The Management Friendly Nature of Delaware Courts: Of Boards, Ostriches, and the Absence of a Duty to Create a “Better” Reporting System (Part 4)

We are discussing In re General Motors Co. Derivative Litigation, a recent case in the Chancery Court holding that directors had no obligation to ensure that a reporting system was sufficiently robust to ensure that certain vehicle safety issues were reported to the board prior to 2014.  

In assessing the applicability of the Caremark claim brought by plaintiffs, the court noted that there were no allegations of a “total lack of any reporting system”.  Instead, plaintiffs challenged the inadequacy of the system.  “[T]he Plaintiffs allege the reporting system should have transmitted certain pieces of information, namely, specific safety issues and reports from outside counsel regarding potential punitive damages. In other words, GM had a system for reporting risk to the Board, but in the Plaintiffs' view it should have been a better system.”

For the court, however, it was enough to have a reporting system that allowed for "some" oversight.  Id. ("Stated more generally, in criticizing the Board's risk oversight and its delegation thereof, throughout the Complaint, the Plaintiffs concede that the Board was exercising some oversight, albeit not to the Plaintiffs' hindsight-driven satisfaction.").  

Allegations that the reporting system could have done "better" would not be enough. Id.  (“It shows, perhaps, an overly bureaucratic system of 'information silos,' but not a conscious disregard of fiduciary duties by the Board. In other words, the Plaintiffs complain that GM could have, should have, had a better reporting system, but not that it had no such system.”).  Said another way, "[c]ontentions that the Board did not receive specific types of information do not establish that the Board utterly failed 'to attempt to assure a reasonable information and reporting system exists'”.  

But of course the plaintiffs were not alleging merely that the system could have been better. The characterization came from the court.  The Complaint, in contrast, asserted something far more fundamental: "The Director Defendants herein, have a fiduciary duty to adopt internal information and reporting systems that are reasonably designed to provide to senior management and the board itself, with timely, accurate information sufficient to allow management and the Board, within the scope of their duties, to reach informed decisions concerning the corporation’s compliance with the law and its business performance."  The Board allegedly violated that duty by failing to "create a policy whereby serious defects detected by various Company sources were reported to the Board as well as litigation matters which would incur punitive damages."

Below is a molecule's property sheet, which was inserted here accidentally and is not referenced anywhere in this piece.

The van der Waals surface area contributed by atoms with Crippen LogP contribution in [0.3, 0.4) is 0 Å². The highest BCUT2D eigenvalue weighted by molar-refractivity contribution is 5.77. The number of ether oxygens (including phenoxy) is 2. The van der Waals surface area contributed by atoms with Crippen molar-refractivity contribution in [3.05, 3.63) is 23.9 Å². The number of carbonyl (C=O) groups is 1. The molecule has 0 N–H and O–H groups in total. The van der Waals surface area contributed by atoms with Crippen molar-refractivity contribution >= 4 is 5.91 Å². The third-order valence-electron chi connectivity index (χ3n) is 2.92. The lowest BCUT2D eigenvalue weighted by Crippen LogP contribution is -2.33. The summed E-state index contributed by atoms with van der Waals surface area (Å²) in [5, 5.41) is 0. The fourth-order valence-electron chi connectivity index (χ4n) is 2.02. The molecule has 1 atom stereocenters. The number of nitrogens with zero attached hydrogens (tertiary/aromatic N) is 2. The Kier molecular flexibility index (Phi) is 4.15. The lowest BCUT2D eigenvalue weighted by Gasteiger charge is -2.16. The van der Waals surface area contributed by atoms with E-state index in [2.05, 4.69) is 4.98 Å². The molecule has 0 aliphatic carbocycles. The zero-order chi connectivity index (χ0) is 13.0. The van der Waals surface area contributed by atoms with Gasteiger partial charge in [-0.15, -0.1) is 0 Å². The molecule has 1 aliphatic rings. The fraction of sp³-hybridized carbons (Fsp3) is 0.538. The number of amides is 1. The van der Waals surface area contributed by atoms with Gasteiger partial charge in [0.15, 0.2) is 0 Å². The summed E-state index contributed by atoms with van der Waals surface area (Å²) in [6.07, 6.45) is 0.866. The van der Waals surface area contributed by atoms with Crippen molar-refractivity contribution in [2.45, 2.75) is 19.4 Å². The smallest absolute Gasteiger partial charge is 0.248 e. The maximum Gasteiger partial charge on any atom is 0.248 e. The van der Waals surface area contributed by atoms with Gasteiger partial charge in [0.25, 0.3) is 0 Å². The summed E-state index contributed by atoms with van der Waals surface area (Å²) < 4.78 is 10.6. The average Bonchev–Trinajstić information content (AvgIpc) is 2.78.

In other words, it wasn't enough to have a reporting system.  The system must also ensure that directors receive the information needed to exercise their fiduciary obligations to monitor the activities of the company. The court, however, made no attempt to assess the qualitative importance of the omitted information to General Motors, to shareholders, or to the board's duties.  Instead, it was enough to have a reporting system. The actual content of the reported information was not particularly important to the analysis.    

The approach creates an incentive to have a reporting system.  It does not create an incentive to have a robust system that ensures the board receives information material to the well being of the company.  The analytical approach suggests that the incentive to improve the quality of a reporting system will need to be a matter of federal law.  Preemption, in other words.   

For primary materials in this case, go to the DU Corporate Governance web site.

J Robert Brown Jr.